Instrumented Interconnecteds Intelligent

By George McGrath, Chief Operating Officer at Recology and Heather D. Achilles, Distinguished Engineer with IBM Research

People around the world increasingly understand that everyone must take more care to help protect the environment. To meet this challenge, each of us must take a serious look at the garbage we generate every day. 

When you take a closer look at what you throw away, you see that garbage isn’t garbage at all. Garbage is a mix of resources such as paper, metal, hard plastics and food scraps – all things that should be reused, recycled or composted.

Once you see that garbage isn’t really waste, you begin to understand that it is possible to send nothing to landfills and truly help protect the environment, where each one of us can play a part.

So what can we do to keep materials that could be reused, recycled or composted from going to landfills? To answer that question many are looking closely at San Francisco’s recycling program.


The city reports that 78 percent of all garbage generated in San Francisco is diverted from landfill disposal through reduction, reuse, recycling and compost collection. That’s the highest diversion rate for any large city in the country. In fact, a detailed survey conducted by The Economist Intelligence Unit cited forward recycling programs as the chief reason for listing San Francisco as the “greenest” city in North America.

Residents and businesses in San Francisco cut the amount of material they send to landfills by 49.7 percent, from 730,000 tons in 2000 to 367,300 tons in 2011. Recology, a resource recovery company based in San Francisco, works closely with the city, managing and mining large sets of data to identify new opportunities to further increase diversion.
YouTube Preview Image

Recology’s compost collection program in San Francisco has kept 1.1 million tons of organic materials out of landfills and instead used that feedstock to produce 600,000 cubic yards of finished compost. That gives farms and vineyards a viable alternative to liquid/chemical-based fertilizers.

New data confirms that recycling and composting are more effective at helping protect the environment than previously realized. If you farm one acre of land conventionally for one year, you put 3,800 pounds of carbon in the atmosphere. But if you apply compost made from food scraps to that acre and farm it environmentally, you return 12,000 pounds of carbon to the soil. Not only have you reversed the direction of the carbon from the atmosphere to the soil, it is a 4.5 times difference.

The compost collection program Recology provides in San Francisco has created a total CO2E benefit of more than 347,500 metric tons. That is equal to offsetting emissions from all vehicles crossing the Bay Bridge for 2.1 years.*

Studies show that if every city in America replicated San Francisco’s compost program and if we planted more trees on marginal soils, we could offset up to 20 percent of America’s carbon emissions.

Sometimes the answers to difficult challenges are closer than we think. Take a few moments and look at your garbage. Paper, metal, hard plastic, food scraps – all resources. Avoid purchasing products that come in excessive packaging. Practice reuse, recycle and compost. These simple steps make a world of difference.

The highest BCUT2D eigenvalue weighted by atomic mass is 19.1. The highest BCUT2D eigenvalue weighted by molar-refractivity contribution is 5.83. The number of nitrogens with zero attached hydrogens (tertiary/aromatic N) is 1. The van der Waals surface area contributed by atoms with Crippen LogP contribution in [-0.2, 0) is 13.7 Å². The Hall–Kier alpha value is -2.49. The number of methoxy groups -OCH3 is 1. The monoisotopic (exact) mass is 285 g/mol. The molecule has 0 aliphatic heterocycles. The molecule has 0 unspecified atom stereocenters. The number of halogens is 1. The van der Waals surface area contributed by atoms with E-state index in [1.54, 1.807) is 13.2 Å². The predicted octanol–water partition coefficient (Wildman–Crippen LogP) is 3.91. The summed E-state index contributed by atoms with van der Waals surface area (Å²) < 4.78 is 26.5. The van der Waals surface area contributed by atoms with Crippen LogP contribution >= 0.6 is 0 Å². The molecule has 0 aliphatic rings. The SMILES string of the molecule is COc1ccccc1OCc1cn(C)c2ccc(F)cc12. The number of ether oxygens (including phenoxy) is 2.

* Total CO2E benefit (methane avoided and carbon sequestered) calculated per protocol set by the Climate Action Registry.

To participate in a tweet chat on sustainability please follow @SustainableIBM and look for hashtag  #zerowasteIBM on June 1 at 1 pm EDT.

Bookmark and Share

Previous post

Next post

7 Comments
 
September 22, 2014
3:16 am

With havin so much written content do you ever run into any issues of plagorism or
copyright violation? My website has a lot of exclusive content I’ve either
created myself or outsourced but it appears a lot of it is popping it up all over the internet without my agreement.
Do you know any methods to help protect against content from being
ripped off? I’d certainly appreciate it.


Posted by: regime sans gluten
 
September 17, 2014
6:17 pm

Hey! I’m at work browsing your blog from my new iphone 4!
Just wanted to say I love reading through your blog and look forward to all your posts!
Keep up the excellent work!


Posted by: final phase
 
July 11, 2014
12:15 pm

Thanks for sharing


Posted by: REstore my vision today review
 
July 11, 2014
12:11 pm

Thanks for sharing superb informations


Posted by: mi40x download
 
June 4, 2014
10:15 pm

An interesting discussion is worth comment. I do believe that you need to publish more about this
subject, it may not be a taboo matter but typically folks don’t discuss
such topics. To the next! Best wishes!!


Posted by: arbonne
 
April 26, 2014
11:54 pm

I’m not sure why but this weblog is loading very slow for me.
Is anyone else having this problem or is it a issue on my end?
I’ll check back later on and see if the problem still exists.


Posted by: unique cake toppers
 
June 7, 2012
7:02 pm

I didn’t specifically notice anything mentioned in George and Heather’s post about green waste. So I wanted to point out that one part of a smart landscape plan for properties can be to recycle green waste. Doing so obviously reduces the amount of material going to landfills, but it also can be beneficial to plant health, cut water use, be used as organic mulch while reducing the carbon footprint as a result of trucks not making trips to haul off the clippings. We are finding many more of our commercial property customers (hotels, offices, retail centers, apartments, etc.) adopting such practices and that makes us smile.

Here’s a recent post from our water blog with a few more tips on this topic: http://valleycresttakeson.com/watermanagement/trends/honey-did-you-cut-the-grass/


Posted by: Dennis Kaiser
 
Post a Comment